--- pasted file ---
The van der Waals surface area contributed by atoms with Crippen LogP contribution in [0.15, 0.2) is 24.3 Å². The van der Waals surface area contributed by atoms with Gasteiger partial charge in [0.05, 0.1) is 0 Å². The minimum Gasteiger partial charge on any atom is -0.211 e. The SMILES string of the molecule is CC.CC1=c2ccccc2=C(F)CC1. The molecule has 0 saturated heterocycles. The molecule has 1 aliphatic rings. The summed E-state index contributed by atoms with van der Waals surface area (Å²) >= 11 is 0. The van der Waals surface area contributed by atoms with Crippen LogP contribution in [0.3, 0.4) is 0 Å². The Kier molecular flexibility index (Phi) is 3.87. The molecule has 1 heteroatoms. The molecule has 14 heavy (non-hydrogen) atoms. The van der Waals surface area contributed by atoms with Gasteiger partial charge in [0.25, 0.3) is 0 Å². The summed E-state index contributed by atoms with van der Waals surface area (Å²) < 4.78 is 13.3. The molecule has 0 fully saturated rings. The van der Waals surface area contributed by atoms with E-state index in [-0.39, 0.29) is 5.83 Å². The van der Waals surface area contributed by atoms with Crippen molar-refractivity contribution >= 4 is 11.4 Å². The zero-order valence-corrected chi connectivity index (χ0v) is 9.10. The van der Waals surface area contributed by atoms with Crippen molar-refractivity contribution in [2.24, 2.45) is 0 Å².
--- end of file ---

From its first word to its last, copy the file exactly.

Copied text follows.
The van der Waals surface area contributed by atoms with Crippen LogP contribution in [0.15, 0.2) is 24.3 Å². The van der Waals surface area contributed by atoms with Gasteiger partial charge in [0.05, 0.1) is 0 Å². The minimum Gasteiger partial charge on any atom is -0.211 e. The SMILES string of the molecule is CC.CC1=c2ccccc2=C(F)CC1. The molecule has 0 saturated heterocycles. The molecule has 1 aliphatic rings. The summed E-state index contributed by atoms with van der Waals surface area (Å²) >= 11 is 0. The van der Waals surface area contributed by atoms with Crippen LogP contribution in [0.3, 0.4) is 0 Å². The Kier molecular flexibility index (Phi) is 3.87. The molecule has 1 heteroatoms. The molecule has 14 heavy (non-hydrogen) atoms. The van der Waals surface area contributed by atoms with Gasteiger partial charge in [0.25, 0.3) is 0 Å². The summed E-state index contributed by atoms with van der Waals surface area (Å²) < 4.78 is 13.3. The molecule has 0 fully saturated rings. The van der Waals surface area contributed by atoms with E-state index in [-0.39, 0.29) is 5.83 Å². The van der Waals surface area contributed by atoms with Crippen molar-refractivity contribution >= 4 is 11.4 Å². The zero-order valence-corrected chi connectivity index (χ0v) is 9.10. The van der Waals surface area contributed by atoms with Crippen molar-refractivity contribution in [2.24, 2.45) is 0 Å².